02:42 We exclusively use Raychem DR25 tubing to sheath a motorsport wiring harness as its chemical resistance and operating temperature range of minus 75 degrees to 150 degrees celcius make it ideal for this application.
02:56 This shrinkable tubing has a recovery ratio of 2:1 making it easy to install it on our harness sections and it retains its flexibility when recovered, ensuring our completed harness also remains flexible.
03:09 As DR25 shrinks to its fully recovered dimensions, its wall thickness increases giving us excellent abrasion protection also.
03:17 Where our wiring harness needs to branch out to connect to various electronic devices, we seal these transition points using specific moulded heat shrinkable shapes, that recover tightly to our harness sections and then become rigid as they cool.
03:32 While recovering these moulded shapes, we use an epoxy potting compound to seal the interface between the DR25 outer surface of our wiring harness, and the moulded shape, ensuring the wires within our harness remained completely protected from the environment.
03:48 As these moulded shapes become rigid after they've recovered, they offer excellent strain relief to the transition points and offer us an ideal place to locate splices and adjust the ordering of the wires in our concentric twist layers.
04:00 It's a similar situation where our wiring harness is terminated to a connector.
04:04 Here we also use moulded shrinkable boot shapes to seal the connector back shell, retaining he integrity of the harness and providing strain relief to the connection points, giving us further locations also to perform those splice joins.
04:18 The connectors we use for our motorsport wiring harness will most commonly be determined by the device we're making a connection to.
04:25 But the standard is the Deutsch Autosport connector range or the Souriau 8STA range.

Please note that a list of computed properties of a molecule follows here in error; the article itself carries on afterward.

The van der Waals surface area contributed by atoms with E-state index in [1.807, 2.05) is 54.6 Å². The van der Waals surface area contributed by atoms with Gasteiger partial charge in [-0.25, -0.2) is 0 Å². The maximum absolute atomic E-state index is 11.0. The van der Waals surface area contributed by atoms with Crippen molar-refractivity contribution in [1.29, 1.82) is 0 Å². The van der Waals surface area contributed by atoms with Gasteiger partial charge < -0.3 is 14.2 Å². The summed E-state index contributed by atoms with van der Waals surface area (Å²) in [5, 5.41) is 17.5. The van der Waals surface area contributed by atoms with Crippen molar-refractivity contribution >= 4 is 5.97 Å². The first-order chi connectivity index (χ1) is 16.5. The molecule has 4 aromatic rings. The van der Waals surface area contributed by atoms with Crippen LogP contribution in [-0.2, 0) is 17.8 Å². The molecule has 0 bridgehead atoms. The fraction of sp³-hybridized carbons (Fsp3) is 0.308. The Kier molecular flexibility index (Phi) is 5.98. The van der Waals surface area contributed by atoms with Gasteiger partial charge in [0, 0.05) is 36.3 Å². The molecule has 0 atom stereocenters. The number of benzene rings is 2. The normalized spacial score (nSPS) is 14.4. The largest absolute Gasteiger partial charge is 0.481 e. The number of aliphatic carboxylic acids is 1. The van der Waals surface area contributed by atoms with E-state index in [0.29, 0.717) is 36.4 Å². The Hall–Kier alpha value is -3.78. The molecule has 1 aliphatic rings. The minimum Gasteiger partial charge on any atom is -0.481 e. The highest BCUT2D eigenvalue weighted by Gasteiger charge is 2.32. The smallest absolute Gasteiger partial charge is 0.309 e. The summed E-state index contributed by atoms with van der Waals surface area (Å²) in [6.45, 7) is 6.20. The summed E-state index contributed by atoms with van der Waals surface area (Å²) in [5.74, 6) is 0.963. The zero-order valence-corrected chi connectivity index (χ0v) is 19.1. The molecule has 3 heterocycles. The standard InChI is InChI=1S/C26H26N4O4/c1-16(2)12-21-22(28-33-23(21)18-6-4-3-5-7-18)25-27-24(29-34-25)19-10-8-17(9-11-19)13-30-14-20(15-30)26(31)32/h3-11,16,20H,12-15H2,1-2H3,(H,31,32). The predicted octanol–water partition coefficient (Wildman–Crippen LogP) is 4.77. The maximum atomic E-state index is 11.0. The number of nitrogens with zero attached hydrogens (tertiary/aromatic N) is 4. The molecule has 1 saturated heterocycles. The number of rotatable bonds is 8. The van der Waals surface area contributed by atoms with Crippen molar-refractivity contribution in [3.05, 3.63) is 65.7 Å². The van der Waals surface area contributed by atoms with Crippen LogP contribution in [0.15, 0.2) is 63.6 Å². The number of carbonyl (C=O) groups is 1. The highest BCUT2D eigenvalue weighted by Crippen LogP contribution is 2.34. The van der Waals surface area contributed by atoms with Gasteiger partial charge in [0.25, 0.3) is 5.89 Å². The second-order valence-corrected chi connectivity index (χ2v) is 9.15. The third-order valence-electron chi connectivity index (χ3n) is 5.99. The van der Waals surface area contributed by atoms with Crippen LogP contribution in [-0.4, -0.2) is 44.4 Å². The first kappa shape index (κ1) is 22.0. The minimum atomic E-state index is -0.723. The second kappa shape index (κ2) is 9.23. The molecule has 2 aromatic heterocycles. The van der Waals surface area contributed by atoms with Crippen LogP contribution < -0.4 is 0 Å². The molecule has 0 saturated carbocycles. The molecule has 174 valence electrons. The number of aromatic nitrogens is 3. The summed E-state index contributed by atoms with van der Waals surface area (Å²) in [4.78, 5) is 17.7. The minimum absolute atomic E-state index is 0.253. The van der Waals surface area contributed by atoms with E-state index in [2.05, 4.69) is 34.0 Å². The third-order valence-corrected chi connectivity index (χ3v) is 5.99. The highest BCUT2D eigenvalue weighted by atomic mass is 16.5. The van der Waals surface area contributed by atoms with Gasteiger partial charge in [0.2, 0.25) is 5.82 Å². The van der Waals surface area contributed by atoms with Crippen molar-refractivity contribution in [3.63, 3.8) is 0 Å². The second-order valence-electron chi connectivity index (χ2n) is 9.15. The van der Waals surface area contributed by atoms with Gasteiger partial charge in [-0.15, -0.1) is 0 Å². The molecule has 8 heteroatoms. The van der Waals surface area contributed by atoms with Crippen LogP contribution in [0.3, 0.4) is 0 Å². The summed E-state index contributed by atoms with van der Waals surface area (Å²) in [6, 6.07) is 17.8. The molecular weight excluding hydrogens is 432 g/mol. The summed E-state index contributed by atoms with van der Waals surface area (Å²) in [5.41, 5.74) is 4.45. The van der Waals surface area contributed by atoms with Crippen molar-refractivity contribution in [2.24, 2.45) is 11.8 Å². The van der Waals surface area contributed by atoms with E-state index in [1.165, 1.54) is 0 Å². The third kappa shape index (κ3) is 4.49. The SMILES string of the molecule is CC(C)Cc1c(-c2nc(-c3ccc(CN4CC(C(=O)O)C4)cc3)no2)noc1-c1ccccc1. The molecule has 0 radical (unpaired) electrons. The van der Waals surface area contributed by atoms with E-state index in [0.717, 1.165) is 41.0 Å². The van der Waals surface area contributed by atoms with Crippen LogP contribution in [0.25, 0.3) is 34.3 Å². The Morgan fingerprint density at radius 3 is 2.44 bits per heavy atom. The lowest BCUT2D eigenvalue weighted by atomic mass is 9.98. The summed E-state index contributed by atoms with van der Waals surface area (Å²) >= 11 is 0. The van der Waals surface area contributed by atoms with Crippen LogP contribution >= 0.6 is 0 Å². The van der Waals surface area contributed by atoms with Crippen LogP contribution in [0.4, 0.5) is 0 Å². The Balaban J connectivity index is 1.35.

04:31 These are a lightweight compact circular connector derived from a military specification however modified specifically for motorsport use.
04:40 Many of the Deutsch and Souriau connectors are compatible with one another but both brands also have some connector size or pin arrangements unique to them.
04:49 So it's common to end up with a mix of the two brands installed on our harness.
04:54 These connectors require specialised tooling for crimping their pins to the wires in the harness and specific insertion and retraction tools to install and remove the crimped pins from the connectors themselves.
05:06 We'll look at these tools and techniques in detail later in the practical section of the course.
05:11 The Autosport and Souriau connectors are all designed with a lip that a moulded shrinkable boot can seal to.
05:18 However this is sometimes not the case with every connector we'll have on our harness as it's still common to find AMP Superseal 1.0 connectors and Deutsch DTM connectors on a motorsport wiring harness.
05:29 Along with many other makes and brands.
05:32 If we have a situation where we need to use one of these connectors, we often need to make modifications to them to accept a sealing boot.